In The Spotlight
Surviving through troubled times
Financial Express Article, 25/06/2012, Ganesh Natarajan
In an interesting contra-point provided on the state of the economy, Rajiv Kumar of industry body Ficci had said recently that the issue in India is not political paralysis but political distractions. The sudden momentum gathered by Anna Hazare and the IAC campaign provided excuses for the government and bureaucrats in most states to avoid taking decisions and even with the momentum now declining in public appeal, little is being done to shake decision makers out of their lethargy. Rajiv also mentioned the obsession with inclusion at the cost of growth. In a recent speech, President designate Pranab Mukherjee spoke a lot of financial inclusion and the need to remove impediments in the way of subsidies reaching the right hands. But apart from berating the corporate sector for being over critical, there still seems to be a paucity of ideas and a crisis of action to enable India to rediscover the economic growth track!
There are two positive signals for India and the global economy that hold out hope for a renaissance in domestic and global economic fortunes. A glimmer of hope exists that the European countries will finally close ranks and prevent a disorderly collapse of the Euro zone and in India, the typical deft politics played out by the UPA leader has created an interesting set of possibilities with a new occupant of Rashtrapati Bhavan clearing the chair for a new FM to set India back on the course to economic growth.
Maybe the Prime Minister himself with some wise counsel from Montek, Rangarajan and Kaushik will find a way to weave some magic and save the country from stagflation and a lower deficit level without compromising the vote bank politics that is so important to a much battered UPA government. Wishful thinking? Maybe but we are talking about an intelligent group of people here who surely have what it takes to put India back on the growth track!
Meeting in the context of these interesting developments, the National Knowledge Committee of the CII had an interesting agenda to discuss when 35 of the best brains from industry and academia met in Mumbai to discuss how to widen and deepen the impact of knowledge on a larger section of society and the country itself. This Committee which has done yeoman service for CII in the last few years and organises the sell-out KM India conference every year enables chief knowledge officers to discuss key themes and also takes CII’s help to take the knowledge agenda to a larger CEO audience. The two themes discussed, the widening of the knowledge community in the country and the use of ‘best practices’ to build world class processes and systems in corporate sectors like IT services, retail, manufacturing and healthcare have the potential to provide much needed capability to students and career seekers and identify new sources of revenue and profit for companies in a soft economy.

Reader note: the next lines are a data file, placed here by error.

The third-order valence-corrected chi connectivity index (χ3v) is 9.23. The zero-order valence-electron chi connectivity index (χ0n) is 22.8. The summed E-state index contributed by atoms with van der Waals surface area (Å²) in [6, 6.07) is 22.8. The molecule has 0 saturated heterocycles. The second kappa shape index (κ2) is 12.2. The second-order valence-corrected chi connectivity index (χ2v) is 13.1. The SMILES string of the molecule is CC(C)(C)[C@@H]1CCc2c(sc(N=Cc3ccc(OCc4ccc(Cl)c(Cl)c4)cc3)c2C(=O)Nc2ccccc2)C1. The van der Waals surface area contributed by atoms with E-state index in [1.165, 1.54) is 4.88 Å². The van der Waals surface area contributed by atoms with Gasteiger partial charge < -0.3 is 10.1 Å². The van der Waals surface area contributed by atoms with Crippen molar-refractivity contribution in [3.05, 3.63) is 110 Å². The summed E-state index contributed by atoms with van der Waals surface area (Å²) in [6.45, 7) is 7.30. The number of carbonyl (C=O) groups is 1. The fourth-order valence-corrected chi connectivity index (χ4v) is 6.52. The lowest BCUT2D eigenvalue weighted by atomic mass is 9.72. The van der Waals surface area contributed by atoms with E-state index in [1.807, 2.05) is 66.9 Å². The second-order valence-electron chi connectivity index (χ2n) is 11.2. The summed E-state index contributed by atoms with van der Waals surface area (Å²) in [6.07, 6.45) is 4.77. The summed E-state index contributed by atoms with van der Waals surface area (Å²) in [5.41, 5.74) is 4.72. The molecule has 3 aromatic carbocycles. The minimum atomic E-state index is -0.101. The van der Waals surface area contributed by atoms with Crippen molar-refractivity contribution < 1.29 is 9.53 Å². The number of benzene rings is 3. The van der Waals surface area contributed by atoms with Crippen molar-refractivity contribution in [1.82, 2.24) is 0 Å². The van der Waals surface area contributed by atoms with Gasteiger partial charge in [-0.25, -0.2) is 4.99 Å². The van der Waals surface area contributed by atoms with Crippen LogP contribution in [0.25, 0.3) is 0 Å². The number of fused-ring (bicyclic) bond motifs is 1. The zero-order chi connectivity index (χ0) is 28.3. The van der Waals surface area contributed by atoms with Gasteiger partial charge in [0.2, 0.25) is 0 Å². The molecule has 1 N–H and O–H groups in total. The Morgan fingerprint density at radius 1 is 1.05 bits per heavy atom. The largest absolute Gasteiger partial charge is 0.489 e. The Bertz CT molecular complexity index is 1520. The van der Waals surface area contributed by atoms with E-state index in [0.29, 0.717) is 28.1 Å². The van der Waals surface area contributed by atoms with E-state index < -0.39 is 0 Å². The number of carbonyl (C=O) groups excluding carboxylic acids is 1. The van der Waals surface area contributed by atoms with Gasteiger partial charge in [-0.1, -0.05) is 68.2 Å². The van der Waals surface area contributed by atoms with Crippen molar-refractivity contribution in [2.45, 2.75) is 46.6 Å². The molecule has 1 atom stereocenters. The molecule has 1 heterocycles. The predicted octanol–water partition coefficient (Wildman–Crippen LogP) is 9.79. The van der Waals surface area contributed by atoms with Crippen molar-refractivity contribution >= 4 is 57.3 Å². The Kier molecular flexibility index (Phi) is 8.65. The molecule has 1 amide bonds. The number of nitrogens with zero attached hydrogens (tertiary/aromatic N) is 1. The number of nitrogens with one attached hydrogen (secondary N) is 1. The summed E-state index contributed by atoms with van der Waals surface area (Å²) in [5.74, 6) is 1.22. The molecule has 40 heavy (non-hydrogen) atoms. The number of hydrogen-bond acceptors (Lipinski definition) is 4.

The opportunities for ‘width’ are many. Even today the communities of best practice that exist in islands in organisations are unable to expand their influence beyond a core group because processes, technology or even the culture may not exist for knowledge sharing. The CII supported K-communities in cities in Bengaluru, Chennai, Mumbai and Pune have proved that knowledge seekers will always be knowledge sharers but the challenge they face within organisations is compounded when the knowledge that undoubtedly exists within the firm has to be shared with a larger community of students. CII plans this year to work with the best of the IITs and the IIMs as well as many of its member organisations in all sectors to build content that will help career seekers and use it to build the skills of all interested academic institutions and students.
The ‘depth’ imperative, of expanding best practices in one company in a sector to the entire sectoral eco-system is also one that will enable participating companies to sustain and improve their selling and execution skills and improve both revenue and profit performance. In a world without borders, the sharing of best practices can happen between firms in different countries as well. Mckinsey & Co, the global consulting leader and an active participant in the CII efforts has pioneered the Process 360 initiative which enables companies in any sector to benchmark their process capabilities in all functions with the averages of their peer group and the ‘best in class’. In a business environment where new revenues may be harder to come by at least for this year and beyond, this is a great time for companies to rejig their end-to-end customer serving processes and optimide their cost performance. CII’s agenda this year can make a big difference to firms seeking excellence even in difficult times.
Even as we wait with some optimism and some disbelief for the governments—in India and abroad, to move beyond narrow focus and perform better, the time has come to take our capabilities and our knowledge into our own hands and develop better competitiveness— for individuals, companies and the entire economy. Let’s make it happen!